Whenever one has argued for college athletes to be paid, those who defend the current system have responded with some variation of, “Okay, how would you fix it?” This was a reasonable question. Do you pay some athletes but not all of them? Do colleges have to dig into their non-athletic funds? Do players get traded from one school to another in the middle of the school year? Do they even bother going to school at all? I always struggled to come up with answers to these questions, about how to reconcile the college sports I love with the financial and logistical realities of the situation. It used to frustrate me. But then I realized that throwing the question back at anyone who asked it was simply a way to deflect from complicity with an unjust system. What do you have that’s better? is not a defense of a corrupt model; it is a way to maintain your place in it. Whether you were a coach making millions off unpaid labor, a university or conference (or an organization like the NCAA) cashing billions in television checks, or just a fan who loved watching college sports so much that you never wanted it to change, defending the current way of doing things required rhetorical jujitsu. And that was a sure sign that it wasn’t really worth defending.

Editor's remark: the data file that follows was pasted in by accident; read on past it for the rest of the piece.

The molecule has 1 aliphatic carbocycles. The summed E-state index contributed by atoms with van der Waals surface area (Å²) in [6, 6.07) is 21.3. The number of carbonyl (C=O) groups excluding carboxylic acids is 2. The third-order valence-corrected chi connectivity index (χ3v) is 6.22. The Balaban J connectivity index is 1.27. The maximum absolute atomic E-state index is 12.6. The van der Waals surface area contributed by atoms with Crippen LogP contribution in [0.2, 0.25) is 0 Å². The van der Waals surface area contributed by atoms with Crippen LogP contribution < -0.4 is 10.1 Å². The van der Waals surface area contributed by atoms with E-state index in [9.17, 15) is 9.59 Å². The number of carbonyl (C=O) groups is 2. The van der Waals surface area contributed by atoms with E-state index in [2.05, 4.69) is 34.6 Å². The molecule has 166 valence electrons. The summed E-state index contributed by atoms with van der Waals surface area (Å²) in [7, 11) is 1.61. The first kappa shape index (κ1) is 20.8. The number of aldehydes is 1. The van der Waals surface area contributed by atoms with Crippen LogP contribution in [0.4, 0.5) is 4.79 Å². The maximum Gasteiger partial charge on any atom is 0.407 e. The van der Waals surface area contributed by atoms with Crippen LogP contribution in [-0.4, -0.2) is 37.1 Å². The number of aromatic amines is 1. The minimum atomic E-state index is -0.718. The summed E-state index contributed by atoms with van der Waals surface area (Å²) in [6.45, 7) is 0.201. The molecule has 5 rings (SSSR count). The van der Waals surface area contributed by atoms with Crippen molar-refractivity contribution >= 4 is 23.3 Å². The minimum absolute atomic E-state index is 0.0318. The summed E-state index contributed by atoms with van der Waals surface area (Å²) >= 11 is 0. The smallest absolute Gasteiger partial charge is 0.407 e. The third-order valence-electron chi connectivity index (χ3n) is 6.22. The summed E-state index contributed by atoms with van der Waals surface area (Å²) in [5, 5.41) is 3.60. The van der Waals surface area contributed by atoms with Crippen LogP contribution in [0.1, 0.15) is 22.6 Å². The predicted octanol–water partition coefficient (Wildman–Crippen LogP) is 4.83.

What the Supreme Court and Kavanaugh did on Monday was flip the focus: Now it’s up to the NCAA and administrators and university presidents to come up with a plan to save their sports — or else. The NCAA not only has to justify its own existence; it has to justify the entire notion of college athletics.